William H. Smith, Alamo defender and resident of Nacogdoches, was born in 1811. He served in the revolutionary army for six months before the siege of the Alamo. He took part in the Siege of Béxar and served in the Alamo garrison as a member of Capt. William R. Carey’s artillery company. Smith died in the battle of the Alamo on March 6, 1836.
Archelaus Dodson was born 1807 in North Carolina. When the local committee of vigilance and safety learned of Gen. Martín Perfecto de Cos’s planned invasion of Texas and sent out a call to arms on September 19, 1835, Dodson joined other Harrisburg volunteers in forming a company under Capt. Andrew Robinson. Dodson was elected first lieutenant. His wife, Sarah Bradley Dodson, designed and, with help of other Harrisburg women, made the first tricolor Lone Star flag of Texas. When the company of Andrew Robinson, Jr., was mustered into the revolutionary army in 1835, she presented it to the members. The Robinson company participated in the Siege of Bexar. Dodson was among those detailed to ensure the safety of women and children beyond the Brazos River in the Runaway Scrape.
William Blazeby, defender of the Alamo, was born 1795 in England. He traveled to Texas from New York by way of New Orleans as a second lieutenant in Capt. Thomas H. Breece’s company of New Orleans Greys. Blazeby took part in the Siege of Béxar and remained in San Antonio de Béxar afterward as captain and commander of the Greys under Lt. Col. James C. Neill. Blazeby died in the Battle of the Alamo on March 6, 1836.
Miles DeForest Andross, Alamo defender, was born 1809 in Vermont. He took part in the Siege of Béxar, became ill afterwards, and remained in Béxar as part of Lt. Col. James Clinton Neill’s command. Andross served in the Alamo garrison as part of Capt. William Blazeby’s infantry company. He died in the battle of the Alamo on March 6, 1836.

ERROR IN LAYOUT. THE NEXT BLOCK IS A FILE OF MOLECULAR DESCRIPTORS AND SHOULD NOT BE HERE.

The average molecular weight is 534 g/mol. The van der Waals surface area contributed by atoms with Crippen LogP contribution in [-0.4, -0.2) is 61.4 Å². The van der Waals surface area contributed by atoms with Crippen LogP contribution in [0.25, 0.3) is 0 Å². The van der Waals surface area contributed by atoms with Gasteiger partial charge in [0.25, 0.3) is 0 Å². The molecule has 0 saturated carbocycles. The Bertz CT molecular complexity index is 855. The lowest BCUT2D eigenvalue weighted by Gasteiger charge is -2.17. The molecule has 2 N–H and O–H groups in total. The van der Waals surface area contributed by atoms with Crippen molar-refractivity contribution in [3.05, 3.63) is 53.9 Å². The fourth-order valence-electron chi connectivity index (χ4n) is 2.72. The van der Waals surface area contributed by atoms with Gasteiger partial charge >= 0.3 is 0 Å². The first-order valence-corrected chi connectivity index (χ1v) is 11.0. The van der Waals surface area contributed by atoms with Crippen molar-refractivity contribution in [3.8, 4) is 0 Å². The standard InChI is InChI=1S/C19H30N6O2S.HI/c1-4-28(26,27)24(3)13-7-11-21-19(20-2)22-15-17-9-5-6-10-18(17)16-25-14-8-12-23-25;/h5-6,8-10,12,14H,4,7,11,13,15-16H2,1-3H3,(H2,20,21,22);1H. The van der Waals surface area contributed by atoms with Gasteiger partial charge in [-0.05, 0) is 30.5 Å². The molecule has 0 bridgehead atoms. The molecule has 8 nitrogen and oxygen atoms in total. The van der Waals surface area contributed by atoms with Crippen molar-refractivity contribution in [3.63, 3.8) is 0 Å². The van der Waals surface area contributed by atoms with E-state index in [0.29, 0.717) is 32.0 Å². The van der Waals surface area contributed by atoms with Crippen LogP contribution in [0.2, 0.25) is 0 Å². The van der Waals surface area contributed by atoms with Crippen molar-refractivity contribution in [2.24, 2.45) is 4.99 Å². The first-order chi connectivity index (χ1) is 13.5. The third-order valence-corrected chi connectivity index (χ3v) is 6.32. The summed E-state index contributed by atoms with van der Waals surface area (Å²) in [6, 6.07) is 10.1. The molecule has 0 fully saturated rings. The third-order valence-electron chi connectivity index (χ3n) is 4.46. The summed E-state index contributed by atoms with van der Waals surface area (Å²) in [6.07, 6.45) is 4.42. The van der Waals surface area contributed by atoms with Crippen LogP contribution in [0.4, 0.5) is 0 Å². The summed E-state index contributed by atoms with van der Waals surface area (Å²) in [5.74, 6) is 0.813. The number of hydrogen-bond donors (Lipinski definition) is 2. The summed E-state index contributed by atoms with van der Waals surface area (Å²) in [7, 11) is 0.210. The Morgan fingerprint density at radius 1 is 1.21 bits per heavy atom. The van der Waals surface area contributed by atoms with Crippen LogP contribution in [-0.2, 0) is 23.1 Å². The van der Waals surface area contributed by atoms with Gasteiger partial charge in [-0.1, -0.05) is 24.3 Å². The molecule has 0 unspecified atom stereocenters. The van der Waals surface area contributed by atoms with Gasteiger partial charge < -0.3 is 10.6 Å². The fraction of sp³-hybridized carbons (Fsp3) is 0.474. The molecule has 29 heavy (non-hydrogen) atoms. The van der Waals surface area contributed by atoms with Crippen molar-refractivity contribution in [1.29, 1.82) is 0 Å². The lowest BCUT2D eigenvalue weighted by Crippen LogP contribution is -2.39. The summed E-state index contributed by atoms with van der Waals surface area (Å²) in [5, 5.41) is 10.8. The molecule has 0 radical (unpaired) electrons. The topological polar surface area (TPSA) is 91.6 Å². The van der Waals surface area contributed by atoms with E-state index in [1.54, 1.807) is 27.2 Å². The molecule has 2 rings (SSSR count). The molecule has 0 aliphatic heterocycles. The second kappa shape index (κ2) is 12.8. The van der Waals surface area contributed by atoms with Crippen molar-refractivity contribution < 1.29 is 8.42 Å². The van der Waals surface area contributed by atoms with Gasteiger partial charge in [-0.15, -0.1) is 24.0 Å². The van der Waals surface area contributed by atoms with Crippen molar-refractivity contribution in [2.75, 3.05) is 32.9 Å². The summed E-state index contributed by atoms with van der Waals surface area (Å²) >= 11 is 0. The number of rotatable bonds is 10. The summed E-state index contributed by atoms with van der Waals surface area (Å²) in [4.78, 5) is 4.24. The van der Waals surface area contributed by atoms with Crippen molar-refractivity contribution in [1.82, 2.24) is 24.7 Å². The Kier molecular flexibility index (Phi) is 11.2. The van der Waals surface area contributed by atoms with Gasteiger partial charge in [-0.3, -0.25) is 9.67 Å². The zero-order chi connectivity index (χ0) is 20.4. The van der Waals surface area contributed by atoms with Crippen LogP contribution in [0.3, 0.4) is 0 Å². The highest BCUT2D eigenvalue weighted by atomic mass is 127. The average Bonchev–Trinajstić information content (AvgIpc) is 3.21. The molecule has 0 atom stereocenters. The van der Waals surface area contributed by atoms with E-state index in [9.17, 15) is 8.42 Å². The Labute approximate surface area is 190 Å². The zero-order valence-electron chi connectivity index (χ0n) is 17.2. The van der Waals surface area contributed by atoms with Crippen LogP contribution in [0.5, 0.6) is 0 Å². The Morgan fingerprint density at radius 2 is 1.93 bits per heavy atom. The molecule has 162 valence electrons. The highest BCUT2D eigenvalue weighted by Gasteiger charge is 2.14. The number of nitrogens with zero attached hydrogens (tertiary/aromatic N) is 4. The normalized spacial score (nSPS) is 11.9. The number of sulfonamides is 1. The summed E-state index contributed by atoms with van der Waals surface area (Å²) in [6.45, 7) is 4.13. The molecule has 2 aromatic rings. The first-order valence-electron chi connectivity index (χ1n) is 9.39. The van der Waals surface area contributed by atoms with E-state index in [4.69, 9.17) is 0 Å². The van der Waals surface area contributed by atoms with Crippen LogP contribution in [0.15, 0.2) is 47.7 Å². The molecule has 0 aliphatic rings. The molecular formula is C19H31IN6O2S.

Dr. Albert Moses (Moses A.) Levy was born 1880 in the Netherlands. Albert Levy joined the New Orleans Greys and left for Texas. Within two months he was appointed surgeon in chief of the volunteer army of Texas. His army career lasted from October 22, 1835, to February 10, 1836, and included service in the Siege of Béxar, where he was wounded. After leaving the army he joined the Texas Navy and served briefly on the Brutus. David G. Burnet, president of the Republic of Texas, signed Levy’s papers appointing him a surgeon in the navy in March 1836. On April 17, 1837, Levy’s ship, the Independence, was captured by two Mexican brigs-of-war. After three months he escaped and walked back to Texas, where he set up medical practice in Matagorda. The next year he received an appointment to a medical board established by both houses of the Congress of the republic. The state of Texas honored him with a historical marker in Matagorda, and the city of Houston declared April 30, 1986, Albert Moses Levy Memorial Day, in honor of Jews who participated in the fight for Texas independence.